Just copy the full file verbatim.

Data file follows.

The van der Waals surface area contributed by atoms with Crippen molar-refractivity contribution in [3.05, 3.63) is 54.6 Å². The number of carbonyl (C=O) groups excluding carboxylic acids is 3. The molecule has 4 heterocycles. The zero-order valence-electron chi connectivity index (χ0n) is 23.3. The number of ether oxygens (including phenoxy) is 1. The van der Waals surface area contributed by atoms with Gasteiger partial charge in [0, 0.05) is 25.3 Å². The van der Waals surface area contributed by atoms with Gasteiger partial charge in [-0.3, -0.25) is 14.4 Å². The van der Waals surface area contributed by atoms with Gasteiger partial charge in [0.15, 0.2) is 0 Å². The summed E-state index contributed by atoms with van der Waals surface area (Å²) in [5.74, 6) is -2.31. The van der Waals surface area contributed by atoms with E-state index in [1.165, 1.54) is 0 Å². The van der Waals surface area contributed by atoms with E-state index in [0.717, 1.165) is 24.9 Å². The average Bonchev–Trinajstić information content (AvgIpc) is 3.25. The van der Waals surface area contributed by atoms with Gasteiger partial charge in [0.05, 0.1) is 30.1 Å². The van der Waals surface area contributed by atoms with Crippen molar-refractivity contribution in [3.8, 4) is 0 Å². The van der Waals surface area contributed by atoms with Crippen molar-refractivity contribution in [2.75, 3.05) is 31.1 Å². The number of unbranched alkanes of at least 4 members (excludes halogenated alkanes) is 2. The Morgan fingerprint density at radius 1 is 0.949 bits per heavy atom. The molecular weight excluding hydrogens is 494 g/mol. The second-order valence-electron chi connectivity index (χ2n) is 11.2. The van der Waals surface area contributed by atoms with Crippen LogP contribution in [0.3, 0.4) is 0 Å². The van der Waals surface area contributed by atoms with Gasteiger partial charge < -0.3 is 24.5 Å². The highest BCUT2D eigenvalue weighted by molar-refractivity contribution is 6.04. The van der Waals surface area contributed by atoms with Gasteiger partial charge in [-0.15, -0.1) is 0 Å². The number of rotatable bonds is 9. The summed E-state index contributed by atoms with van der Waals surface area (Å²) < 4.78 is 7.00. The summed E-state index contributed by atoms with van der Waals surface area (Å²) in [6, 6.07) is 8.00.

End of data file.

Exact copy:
The van der Waals surface area contributed by atoms with Crippen molar-refractivity contribution in [3.05, 3.63) is 54.6 Å². The number of carbonyl (C=O) groups excluding carboxylic acids is 3. The molecule has 4 heterocycles. The zero-order valence-electron chi connectivity index (χ0n) is 23.3. The number of ether oxygens (including phenoxy) is 1. The van der Waals surface area contributed by atoms with Gasteiger partial charge in [0, 0.05) is 25.3 Å². The van der Waals surface area contributed by atoms with Gasteiger partial charge in [-0.3, -0.25) is 14.4 Å². The van der Waals surface area contributed by atoms with Gasteiger partial charge in [0.15, 0.2) is 0 Å². The summed E-state index contributed by atoms with van der Waals surface area (Å²) in [5.74, 6) is -2.31. The van der Waals surface area contributed by atoms with E-state index in [1.165, 1.54) is 0 Å². The van der Waals surface area contributed by atoms with E-state index in [0.717, 1.165) is 24.9 Å². The average Bonchev–Trinajstić information content (AvgIpc) is 3.25. The van der Waals surface area contributed by atoms with Gasteiger partial charge in [0.05, 0.1) is 30.1 Å². The van der Waals surface area contributed by atoms with Crippen molar-refractivity contribution in [3.8, 4) is 0 Å². The van der Waals surface area contributed by atoms with Crippen molar-refractivity contribution in [2.75, 3.05) is 31.1 Å². The number of unbranched alkanes of at least 4 members (excludes halogenated alkanes) is 2. The Morgan fingerprint density at radius 1 is 0.949 bits per heavy atom. The molecular weight excluding hydrogens is 494 g/mol. The second-order valence-electron chi connectivity index (χ2n) is 11.2. The van der Waals surface area contributed by atoms with Crippen LogP contribution in [0.3, 0.4) is 0 Å². The van der Waals surface area contributed by atoms with Gasteiger partial charge < -0.3 is 24.5 Å². The highest BCUT2D eigenvalue weighted by molar-refractivity contribution is 6.04. The van der Waals surface area contributed by atoms with Gasteiger partial charge in [-0.15, -0.1) is 0 Å². The number of rotatable bonds is 9. The summed E-state index contributed by atoms with van der Waals surface area (Å²) < 4.78 is 7.00. The summed E-state index contributed by atoms with van der Waals surface area (Å²) in [6, 6.07) is 8.00.